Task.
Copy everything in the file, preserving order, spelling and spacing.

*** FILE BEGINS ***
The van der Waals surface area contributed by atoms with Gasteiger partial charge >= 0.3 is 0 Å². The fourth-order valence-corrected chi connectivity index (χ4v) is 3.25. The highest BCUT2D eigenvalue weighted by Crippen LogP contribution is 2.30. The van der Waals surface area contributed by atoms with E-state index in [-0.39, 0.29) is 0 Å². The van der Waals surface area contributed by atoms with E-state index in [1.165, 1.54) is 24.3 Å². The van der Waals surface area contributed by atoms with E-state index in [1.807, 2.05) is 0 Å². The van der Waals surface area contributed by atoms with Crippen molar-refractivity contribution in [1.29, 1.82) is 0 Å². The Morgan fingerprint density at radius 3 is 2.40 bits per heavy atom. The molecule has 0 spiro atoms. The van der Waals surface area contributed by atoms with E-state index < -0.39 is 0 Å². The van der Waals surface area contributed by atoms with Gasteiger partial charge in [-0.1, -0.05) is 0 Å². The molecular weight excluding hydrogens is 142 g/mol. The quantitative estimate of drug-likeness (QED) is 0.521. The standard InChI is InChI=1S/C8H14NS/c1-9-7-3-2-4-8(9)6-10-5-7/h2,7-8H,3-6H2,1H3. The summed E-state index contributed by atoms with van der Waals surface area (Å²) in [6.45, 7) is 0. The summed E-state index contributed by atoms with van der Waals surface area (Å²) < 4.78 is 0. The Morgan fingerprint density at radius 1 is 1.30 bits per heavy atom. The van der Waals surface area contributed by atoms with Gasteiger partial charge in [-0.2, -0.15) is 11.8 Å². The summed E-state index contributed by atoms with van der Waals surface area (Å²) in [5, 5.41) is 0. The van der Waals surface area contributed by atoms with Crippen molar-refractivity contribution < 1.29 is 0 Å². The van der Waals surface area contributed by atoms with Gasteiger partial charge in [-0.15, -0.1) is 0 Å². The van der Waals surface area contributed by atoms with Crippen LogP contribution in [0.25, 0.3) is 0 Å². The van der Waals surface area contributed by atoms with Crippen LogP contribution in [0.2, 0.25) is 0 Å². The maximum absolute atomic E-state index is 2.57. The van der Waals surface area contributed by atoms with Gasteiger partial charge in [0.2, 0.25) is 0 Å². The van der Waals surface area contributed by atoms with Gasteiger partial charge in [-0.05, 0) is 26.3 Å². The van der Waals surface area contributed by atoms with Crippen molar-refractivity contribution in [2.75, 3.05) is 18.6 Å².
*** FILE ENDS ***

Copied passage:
The van der Waals surface area contributed by atoms with Gasteiger partial charge >= 0.3 is 0 Å². The fourth-order valence-corrected chi connectivity index (χ4v) is 3.25. The highest BCUT2D eigenvalue weighted by Crippen LogP contribution is 2.30. The van der Waals surface area contributed by atoms with E-state index in [-0.39, 0.29) is 0 Å². The van der Waals surface area contributed by atoms with E-state index in [1.165, 1.54) is 24.3 Å². The van der Waals surface area contributed by atoms with E-state index in [1.807, 2.05) is 0 Å². The van der Waals surface area contributed by atoms with Crippen molar-refractivity contribution in [1.29, 1.82) is 0 Å². The Morgan fingerprint density at radius 3 is 2.40 bits per heavy atom. The molecule has 0 spiro atoms. The van der Waals surface area contributed by atoms with E-state index < -0.39 is 0 Å². The van der Waals surface area contributed by atoms with Gasteiger partial charge in [-0.1, -0.05) is 0 Å². The molecular weight excluding hydrogens is 142 g/mol. The quantitative estimate of drug-likeness (QED) is 0.521. The standard InChI is InChI=1S/C8H14NS/c1-9-7-3-2-4-8(9)6-10-5-7/h2,7-8H,3-6H2,1H3. The summed E-state index contributed by atoms with van der Waals surface area (Å²) in [6.45, 7) is 0. The summed E-state index contributed by atoms with van der Waals surface area (Å²) < 4.78 is 0. The Morgan fingerprint density at radius 1 is 1.30 bits per heavy atom. The van der Waals surface area contributed by atoms with Gasteiger partial charge in [-0.2, -0.15) is 11.8 Å². The summed E-state index contributed by atoms with van der Waals surface area (Å²) in [5, 5.41) is 0. The van der Waals surface area contributed by atoms with Crippen molar-refractivity contribution < 1.29 is 0 Å². The van der Waals surface area contributed by atoms with Gasteiger partial charge in [-0.15, -0.1) is 0 Å². The van der Waals surface area contributed by atoms with Crippen LogP contribution in [0.25, 0.3) is 0 Å². The van der Waals surface area contributed by atoms with Crippen LogP contribution in [0.2, 0.25) is 0 Å². The maximum absolute atomic E-state index is 2.57. The van der Waals surface area contributed by atoms with Gasteiger partial charge in [0.2, 0.25) is 0 Å². The van der Waals surface area contributed by atoms with Gasteiger partial charge in [-0.05, 0) is 26.3 Å². The van der Waals surface area contributed by atoms with Crippen molar-refractivity contribution in [2.75, 3.05) is 18.6 Å².